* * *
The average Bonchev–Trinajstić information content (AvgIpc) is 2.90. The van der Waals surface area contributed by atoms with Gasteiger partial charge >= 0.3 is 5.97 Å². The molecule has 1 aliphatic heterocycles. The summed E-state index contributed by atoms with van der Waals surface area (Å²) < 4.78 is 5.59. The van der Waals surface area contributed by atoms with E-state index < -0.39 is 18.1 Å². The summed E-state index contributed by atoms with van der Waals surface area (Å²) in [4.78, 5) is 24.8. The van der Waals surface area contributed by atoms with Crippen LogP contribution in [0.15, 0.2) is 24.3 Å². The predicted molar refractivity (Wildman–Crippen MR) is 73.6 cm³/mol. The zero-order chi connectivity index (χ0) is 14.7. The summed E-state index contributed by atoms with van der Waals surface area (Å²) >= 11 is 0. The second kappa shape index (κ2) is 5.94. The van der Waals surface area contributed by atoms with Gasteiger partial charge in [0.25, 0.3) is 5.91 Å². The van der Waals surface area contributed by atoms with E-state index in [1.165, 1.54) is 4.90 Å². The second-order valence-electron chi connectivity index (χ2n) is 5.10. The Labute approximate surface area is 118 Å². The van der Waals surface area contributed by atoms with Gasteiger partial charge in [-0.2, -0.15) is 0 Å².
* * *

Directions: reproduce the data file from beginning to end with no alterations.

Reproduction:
The average Bonchev–Trinajstić information content (AvgIpc) is 2.90. The van der Waals surface area contributed by atoms with Gasteiger partial charge >= 0.3 is 5.97 Å². The molecule has 1 aliphatic heterocycles. The summed E-state index contributed by atoms with van der Waals surface area (Å²) < 4.78 is 5.59. The van der Waals surface area contributed by atoms with E-state index < -0.39 is 18.1 Å². The summed E-state index contributed by atoms with van der Waals surface area (Å²) in [4.78, 5) is 24.8. The van der Waals surface area contributed by atoms with Crippen LogP contribution in [0.15, 0.2) is 24.3 Å². The predicted molar refractivity (Wildman–Crippen MR) is 73.6 cm³/mol. The zero-order chi connectivity index (χ0) is 14.7. The summed E-state index contributed by atoms with van der Waals surface area (Å²) >= 11 is 0. The second kappa shape index (κ2) is 5.94. The van der Waals surface area contributed by atoms with Gasteiger partial charge in [0.25, 0.3) is 5.91 Å². The van der Waals surface area contributed by atoms with E-state index in [1.165, 1.54) is 4.90 Å². The second-order valence-electron chi connectivity index (χ2n) is 5.10. The Labute approximate surface area is 118 Å². The van der Waals surface area contributed by atoms with Gasteiger partial charge in [-0.2, -0.15) is 0 Å².